Over the past few years I’ve come to suspect that any pregnancy of mine would be a mental health disaster. (Older women and health care professionals have been, well, downright dismissive of my concerns.) So as I was reading this series, my blood ran cold with a mixture of terror and relief. Here was a woman with a history similar to my own — clinical depression, bad reactions to hormonal contraception — laying out her personal experience with every last one of my fears.

    On the one hand, my brain is not dreaming up non-existent conditions and my fears are valid. On the other hand holy shit this is a real thing my brain is not dreaming up non-existent conditions my fears are valid. Add in the fact that I have a poor track-record with anti-depressants in general and I am now firmly in the No Kids From This Womb camp.

    And if I’m screaming in terror at the mere thought of losing my mind while pregnant, how shitty must it be for women experiencing it?! Especially the ones with little or no support system, or whose health care professionals don’t take them seriously.

    Screw standardized societal narratives. They are SO damaging.

  4. jillian
    August 16, 2012 at 5:22 pm

    I was hit with bad depression – hormonal, circumstantial, who knows – during the middle and after my first pregnancy (from about month 3 to 9months post-partum). a variety of circumstances kept it lurking on and off for another year, at which time i was frantic to, and not to, have another baby. i was vigilant about my mental health in that time when i got became pregnant with kiddo number 2. that time was much better, though not perfect. i had only one relapse that scared me, though all things concerned, it was minor.

    so yeah, it sucks.

  5. Breply
    August 16, 2012 at 5:36 pm

    I had prenatal depression during my second pregnancy. It was awful. I wrote a longer comment about it, but I just can’t bring myself to post it. Blah. :(

  6. Ceka
    August 16, 2012 at 6:26 pm

    The thing that really drives me nuts is the stigmatization of actually treating depression, anxiety, and mental illness in general. If you go to therapy, you’re navel gazing, if you’re taking meds, you’re ignoring the root source of the problems…People say such ignorant and hurtful things, especially when they don’t realize that they’re talking to someone who is treating her depression. It gets worse when they’re talking about a woman who is pregnant or nursing.

  7. Beauzeaux
    August 16, 2012 at 7:46 pm

    Most insurances now (begrudgingly) cover mental health visits. But the restrictions are severe. They’ll only cover a limited number of visits and/or pay a set amount per visit and/or cover only half the charge.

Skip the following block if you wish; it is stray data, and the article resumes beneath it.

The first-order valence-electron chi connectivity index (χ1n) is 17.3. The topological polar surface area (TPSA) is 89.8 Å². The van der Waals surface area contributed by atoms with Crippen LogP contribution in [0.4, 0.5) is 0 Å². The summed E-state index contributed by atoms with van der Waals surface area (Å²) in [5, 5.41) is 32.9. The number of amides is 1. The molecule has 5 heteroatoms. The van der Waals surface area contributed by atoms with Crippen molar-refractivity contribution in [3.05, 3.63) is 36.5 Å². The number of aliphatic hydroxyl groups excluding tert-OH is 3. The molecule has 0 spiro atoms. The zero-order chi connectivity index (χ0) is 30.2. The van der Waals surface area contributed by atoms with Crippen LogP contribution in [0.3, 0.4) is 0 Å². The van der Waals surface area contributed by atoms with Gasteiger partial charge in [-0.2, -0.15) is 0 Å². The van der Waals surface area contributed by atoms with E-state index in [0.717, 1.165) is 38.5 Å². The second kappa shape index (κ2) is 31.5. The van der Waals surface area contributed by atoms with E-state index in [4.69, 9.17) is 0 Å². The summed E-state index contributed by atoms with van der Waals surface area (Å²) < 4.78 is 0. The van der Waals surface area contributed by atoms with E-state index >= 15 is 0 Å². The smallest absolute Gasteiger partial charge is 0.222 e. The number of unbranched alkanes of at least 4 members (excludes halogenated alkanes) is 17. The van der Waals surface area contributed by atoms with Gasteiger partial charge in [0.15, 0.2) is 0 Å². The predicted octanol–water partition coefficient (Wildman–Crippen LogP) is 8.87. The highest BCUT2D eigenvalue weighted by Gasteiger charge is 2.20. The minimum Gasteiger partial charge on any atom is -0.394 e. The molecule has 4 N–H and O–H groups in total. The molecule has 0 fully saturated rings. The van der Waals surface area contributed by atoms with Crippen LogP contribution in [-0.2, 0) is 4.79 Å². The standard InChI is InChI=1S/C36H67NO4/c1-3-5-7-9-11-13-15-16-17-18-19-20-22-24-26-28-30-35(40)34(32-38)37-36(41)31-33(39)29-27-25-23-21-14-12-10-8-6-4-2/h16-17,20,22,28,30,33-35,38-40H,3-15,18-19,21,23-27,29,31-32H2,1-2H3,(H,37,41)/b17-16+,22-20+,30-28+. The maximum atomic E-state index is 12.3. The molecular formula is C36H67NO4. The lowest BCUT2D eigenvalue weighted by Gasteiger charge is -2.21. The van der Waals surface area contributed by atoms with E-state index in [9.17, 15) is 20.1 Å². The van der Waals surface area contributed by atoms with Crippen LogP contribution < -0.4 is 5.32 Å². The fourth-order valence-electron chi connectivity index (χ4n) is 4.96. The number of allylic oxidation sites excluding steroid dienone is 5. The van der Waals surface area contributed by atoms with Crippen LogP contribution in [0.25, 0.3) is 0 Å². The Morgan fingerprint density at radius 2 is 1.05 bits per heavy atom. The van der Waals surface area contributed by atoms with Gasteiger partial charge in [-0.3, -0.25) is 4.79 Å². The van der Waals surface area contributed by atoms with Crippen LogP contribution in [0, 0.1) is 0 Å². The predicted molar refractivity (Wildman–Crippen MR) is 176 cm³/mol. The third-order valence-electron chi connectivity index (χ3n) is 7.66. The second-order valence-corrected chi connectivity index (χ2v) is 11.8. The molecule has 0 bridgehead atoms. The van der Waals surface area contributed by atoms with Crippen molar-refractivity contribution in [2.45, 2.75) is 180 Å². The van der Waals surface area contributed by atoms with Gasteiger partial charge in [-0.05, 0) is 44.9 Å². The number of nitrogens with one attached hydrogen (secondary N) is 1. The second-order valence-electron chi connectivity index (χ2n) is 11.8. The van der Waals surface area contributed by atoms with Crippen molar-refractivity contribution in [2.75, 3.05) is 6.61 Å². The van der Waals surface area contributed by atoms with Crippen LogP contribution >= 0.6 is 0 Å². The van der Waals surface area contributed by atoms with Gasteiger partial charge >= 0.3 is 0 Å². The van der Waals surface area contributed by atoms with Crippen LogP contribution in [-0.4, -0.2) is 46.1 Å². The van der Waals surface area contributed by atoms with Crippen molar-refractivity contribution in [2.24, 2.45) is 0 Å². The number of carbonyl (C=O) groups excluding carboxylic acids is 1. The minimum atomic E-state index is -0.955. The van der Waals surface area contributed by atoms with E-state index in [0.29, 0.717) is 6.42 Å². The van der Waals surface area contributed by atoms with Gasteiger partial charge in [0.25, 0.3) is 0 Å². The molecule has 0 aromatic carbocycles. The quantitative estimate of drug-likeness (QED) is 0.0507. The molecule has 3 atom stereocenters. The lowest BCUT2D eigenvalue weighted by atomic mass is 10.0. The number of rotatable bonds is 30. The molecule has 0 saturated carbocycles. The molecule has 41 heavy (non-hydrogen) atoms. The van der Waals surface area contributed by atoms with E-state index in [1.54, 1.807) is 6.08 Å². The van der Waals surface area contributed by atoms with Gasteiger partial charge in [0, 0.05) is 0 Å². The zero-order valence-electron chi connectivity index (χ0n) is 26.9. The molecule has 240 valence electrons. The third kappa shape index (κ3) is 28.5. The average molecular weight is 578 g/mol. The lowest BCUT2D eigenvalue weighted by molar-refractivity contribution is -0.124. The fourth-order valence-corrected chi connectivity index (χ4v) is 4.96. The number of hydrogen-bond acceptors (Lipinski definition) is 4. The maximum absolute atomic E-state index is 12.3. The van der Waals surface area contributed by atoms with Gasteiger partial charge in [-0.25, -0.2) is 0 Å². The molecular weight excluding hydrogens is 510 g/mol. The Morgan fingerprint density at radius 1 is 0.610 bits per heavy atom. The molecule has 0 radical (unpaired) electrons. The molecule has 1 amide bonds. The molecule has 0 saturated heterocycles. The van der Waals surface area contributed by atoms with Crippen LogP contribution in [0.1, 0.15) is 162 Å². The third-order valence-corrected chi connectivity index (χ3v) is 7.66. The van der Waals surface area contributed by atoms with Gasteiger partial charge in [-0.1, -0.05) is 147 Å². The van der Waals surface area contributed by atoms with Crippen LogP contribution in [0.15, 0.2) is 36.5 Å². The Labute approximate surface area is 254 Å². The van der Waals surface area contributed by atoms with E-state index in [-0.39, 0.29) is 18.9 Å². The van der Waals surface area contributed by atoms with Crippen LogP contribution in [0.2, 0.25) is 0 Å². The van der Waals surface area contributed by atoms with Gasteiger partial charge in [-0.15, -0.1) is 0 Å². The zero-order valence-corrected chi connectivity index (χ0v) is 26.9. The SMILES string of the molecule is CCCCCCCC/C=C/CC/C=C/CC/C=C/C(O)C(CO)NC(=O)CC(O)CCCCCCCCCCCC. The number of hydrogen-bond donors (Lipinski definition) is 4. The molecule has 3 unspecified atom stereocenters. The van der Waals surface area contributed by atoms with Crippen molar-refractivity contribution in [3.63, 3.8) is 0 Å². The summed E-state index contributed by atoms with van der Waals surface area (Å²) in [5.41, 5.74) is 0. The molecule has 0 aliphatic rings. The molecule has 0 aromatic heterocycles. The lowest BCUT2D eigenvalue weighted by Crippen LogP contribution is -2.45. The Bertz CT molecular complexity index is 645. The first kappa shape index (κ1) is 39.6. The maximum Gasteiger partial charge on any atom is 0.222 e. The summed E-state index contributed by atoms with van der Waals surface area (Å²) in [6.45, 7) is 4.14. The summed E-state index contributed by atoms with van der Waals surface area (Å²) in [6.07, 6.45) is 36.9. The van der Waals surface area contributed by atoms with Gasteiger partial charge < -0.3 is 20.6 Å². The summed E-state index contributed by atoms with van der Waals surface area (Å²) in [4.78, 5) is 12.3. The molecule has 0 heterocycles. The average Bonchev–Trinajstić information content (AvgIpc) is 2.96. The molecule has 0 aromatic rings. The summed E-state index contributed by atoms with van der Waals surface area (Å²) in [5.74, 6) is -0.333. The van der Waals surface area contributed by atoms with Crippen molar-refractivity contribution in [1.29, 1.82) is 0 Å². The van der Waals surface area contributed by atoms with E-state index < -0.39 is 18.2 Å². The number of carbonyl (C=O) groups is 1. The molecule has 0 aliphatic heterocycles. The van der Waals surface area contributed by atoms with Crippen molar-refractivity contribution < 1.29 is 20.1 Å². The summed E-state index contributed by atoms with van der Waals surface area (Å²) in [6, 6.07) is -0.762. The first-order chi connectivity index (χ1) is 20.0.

Apparently, they think that visits to a psychiatrist are like a bacchanalia — too much fun to allow you to do very much of it.

  8. Ashley
    August 17, 2012 at 12:27 am

    I had prenatal depression for the 1st trimester of my second baby, and now at 4 months postpartum I’m seriously depressed again. I know I can’t have another kid, I can’t go through this again, and yet I’m getting pretty steadily encouraged to breed more and more (I know too many misogynistic fundies), and I’m trying really hard not to say “I spent the first part of T’s pregnancy cycling through thoughts of aborting my very wanted pregnancy because I was so fucking depressed” just to get them to leave me the hell alone. Not that it’s not true, but man, leave me the hell alone.

    It’s true no one talks about it. I barely told my husband I was depressed. Here I was having a very wanted and planned baby. Why couldn’t I be happy?

  9. August 17, 2012 at 7:09 am

    It’s definitely a thing. I had depression and occasional suicidal thoughts during both pregnancies. Surprisingly, I was pretty okay AFTER both births.

  10. August 17, 2012 at 9:08 am

    This piece makes me realize just how lucky I was during my pregnancy. I have clinical depression which was exacerbated 2 years before I got pregnant by a double death due to violence in my family. The year before we started trying for a baby, I was a shadow of myself. I went off Zoloft during that year, thinking that I needed to be med-free during pregnancy, so I wanted to wean myself from it before hand. Big mistake. I was in terrible distress.